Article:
With Wonder Woman’s cinematic debut coming next year in Batman vs Superman: Dawn of Justice, there’s been a bit of renewed interest in the character. Last year she got her own digital series with the fun-but-mixed quality Sensation Comics, in addition to her regular monthly title and Superman/Wonder Woman. I can only assume that some of these are selling reasonably well, as DC went on to announce that she would be getting another digital series with Wonder Woman ’77, based on the 1970s Lynda Carter TV series.

I haven’t watched all of the old TV show, but I’ve seen probably a season or so. It was great fun – full of action and campy without being too silly. It was a balance many have attempted but few have gotten right. So I was pretty excited to finally get the chance to read it! The first chapter (as DC likes to call its digital-only issues) was released back in January, but it never became available on Comixology or DC’s digital stores in Australia. I was fortunate enough to meet Nicola Scott on Free Comic Book Day this year and she was shocked to find out that this was the case. I’m not sure why it’s not being sold digitally; my guess it’s to do with the rights to the TV show being tied up in some kind of funny arrangement under Australian copyright law, but that’s just speculation.

Pic from
Anyway, this release compiles all six chapters thus far released into a nice format – it’s got the feel of a regular comic, but is a little thicker, and with a perfect-bound spine rather than a stapled one. Were this a higher-profile title, it probably would have had a “proper” trade paperback release, but I’m pretty happy to take what I can get. There are two covers available – one by Australia’s own Nicola Scott and the other by Phil Jimenez. I prefer the Nicola Scott one, but they’re both pretty good.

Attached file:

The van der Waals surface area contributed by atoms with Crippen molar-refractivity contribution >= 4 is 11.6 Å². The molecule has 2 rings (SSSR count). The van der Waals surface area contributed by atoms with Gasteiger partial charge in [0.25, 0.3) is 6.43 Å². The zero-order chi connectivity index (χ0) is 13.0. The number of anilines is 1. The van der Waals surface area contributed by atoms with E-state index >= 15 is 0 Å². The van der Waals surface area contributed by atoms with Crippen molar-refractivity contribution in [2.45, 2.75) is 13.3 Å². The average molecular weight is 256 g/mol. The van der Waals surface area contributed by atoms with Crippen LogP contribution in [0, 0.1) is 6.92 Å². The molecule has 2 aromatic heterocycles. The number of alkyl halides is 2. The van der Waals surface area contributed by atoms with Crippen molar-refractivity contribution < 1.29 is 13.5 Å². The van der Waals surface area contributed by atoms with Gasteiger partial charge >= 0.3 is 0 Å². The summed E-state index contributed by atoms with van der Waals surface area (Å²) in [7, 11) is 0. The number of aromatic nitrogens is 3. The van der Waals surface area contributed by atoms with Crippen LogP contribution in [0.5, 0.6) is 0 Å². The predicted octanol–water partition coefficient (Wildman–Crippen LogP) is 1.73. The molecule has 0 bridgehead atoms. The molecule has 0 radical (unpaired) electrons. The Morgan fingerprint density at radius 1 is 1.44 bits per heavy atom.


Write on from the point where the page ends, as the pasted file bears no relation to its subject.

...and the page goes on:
The first story arc (Chapters 1-3) is the better of the two – it embraces the 1970s aesthetic pretty well and goes for broke with most of the action taking place in a disco. The second one (Chapters 4-6) is fun too, but mostly for the little cameos and in-jokes it throws in there rather than the story itself. Those unfamiliar with Wonder Woman’s wider mythos will likely be a little baffled – a couple of references get pretty obscure.  

However, chapter 4 does take the cake for best art of the run. I think it’s a bit of a shame that Jason Badower didn’t draw ALL of the chapters. The other artists (Drew Johnson, Matt Haley and Richard Oritz) are good too, but they tend to alternate between drawing good likenesses of Lynda Carter and slipping into just “plain” Wonder Woman.

Though you can certainly criticise this book on the basis of plot, I think the pacing is good and it is an awful lot of fun. It’s not quite the glorious return I’d hoped for, but hopefully this will sell well enough for DC to commission more chapters and things will pick up over time. My main problem with the book is actually that a lot of the colouring looks too modern. Printing technology now is light years ahead of where it was in the 1970s, which is a good thing for the most part, but for such an intentionally retro project I think it would have been good to go all-out and style the whole thing to look like a 1970s comic. Hire Jose Luis Garcia-Lopez to do the artwork and then colour it with that “dotted” look. That’s the Wonder Woman ’77 book I’d really like to see!